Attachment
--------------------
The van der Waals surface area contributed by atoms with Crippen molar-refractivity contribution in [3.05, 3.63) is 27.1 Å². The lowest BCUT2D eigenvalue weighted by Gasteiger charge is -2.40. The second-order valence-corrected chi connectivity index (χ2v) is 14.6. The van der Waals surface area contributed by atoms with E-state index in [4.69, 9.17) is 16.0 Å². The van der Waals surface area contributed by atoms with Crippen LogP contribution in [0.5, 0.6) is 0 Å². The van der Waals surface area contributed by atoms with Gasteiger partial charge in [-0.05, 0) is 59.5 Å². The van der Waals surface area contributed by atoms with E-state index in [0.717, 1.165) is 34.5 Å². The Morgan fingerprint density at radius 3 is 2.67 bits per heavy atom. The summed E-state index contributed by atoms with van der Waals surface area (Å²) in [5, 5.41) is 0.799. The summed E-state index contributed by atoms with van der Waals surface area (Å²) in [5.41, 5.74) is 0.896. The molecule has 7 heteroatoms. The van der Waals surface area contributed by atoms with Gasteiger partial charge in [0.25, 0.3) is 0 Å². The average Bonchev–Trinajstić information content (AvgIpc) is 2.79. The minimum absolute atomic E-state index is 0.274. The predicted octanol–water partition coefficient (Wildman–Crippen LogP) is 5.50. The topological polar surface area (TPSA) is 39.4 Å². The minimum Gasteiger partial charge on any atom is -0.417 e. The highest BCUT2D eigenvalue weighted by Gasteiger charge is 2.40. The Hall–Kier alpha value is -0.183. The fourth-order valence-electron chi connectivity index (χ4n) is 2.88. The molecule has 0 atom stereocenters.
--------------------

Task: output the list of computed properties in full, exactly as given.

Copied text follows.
The van der Waals surface area contributed by atoms with Crippen molar-refractivity contribution in [3.05, 3.63) is 27.1 Å². The lowest BCUT2D eigenvalue weighted by Gasteiger charge is -2.40. The second-order valence-corrected chi connectivity index (χ2v) is 14.6. The van der Waals surface area contributed by atoms with E-state index in [4.69, 9.17) is 16.0 Å². The van der Waals surface area contributed by atoms with Crippen LogP contribution in [0.5, 0.6) is 0 Å². The van der Waals surface area contributed by atoms with Gasteiger partial charge in [-0.05, 0) is 59.5 Å². The van der Waals surface area contributed by atoms with E-state index in [0.717, 1.165) is 34.5 Å². The Morgan fingerprint density at radius 3 is 2.67 bits per heavy atom. The summed E-state index contributed by atoms with van der Waals surface area (Å²) in [5, 5.41) is 0.799. The summed E-state index contributed by atoms with van der Waals surface area (Å²) in [5.41, 5.74) is 0.896. The molecule has 7 heteroatoms. The van der Waals surface area contributed by atoms with Gasteiger partial charge in [0.25, 0.3) is 0 Å². The average Bonchev–Trinajstić information content (AvgIpc) is 2.79. The minimum absolute atomic E-state index is 0.274. The predicted octanol–water partition coefficient (Wildman–Crippen LogP) is 5.50. The topological polar surface area (TPSA) is 39.4 Å². The minimum Gasteiger partial charge on any atom is -0.417 e. The highest BCUT2D eigenvalue weighted by Gasteiger charge is 2.40. The Hall–Kier alpha value is -0.183. The fourth-order valence-electron chi connectivity index (χ4n) is 2.88. The molecule has 0 atom stereocenters.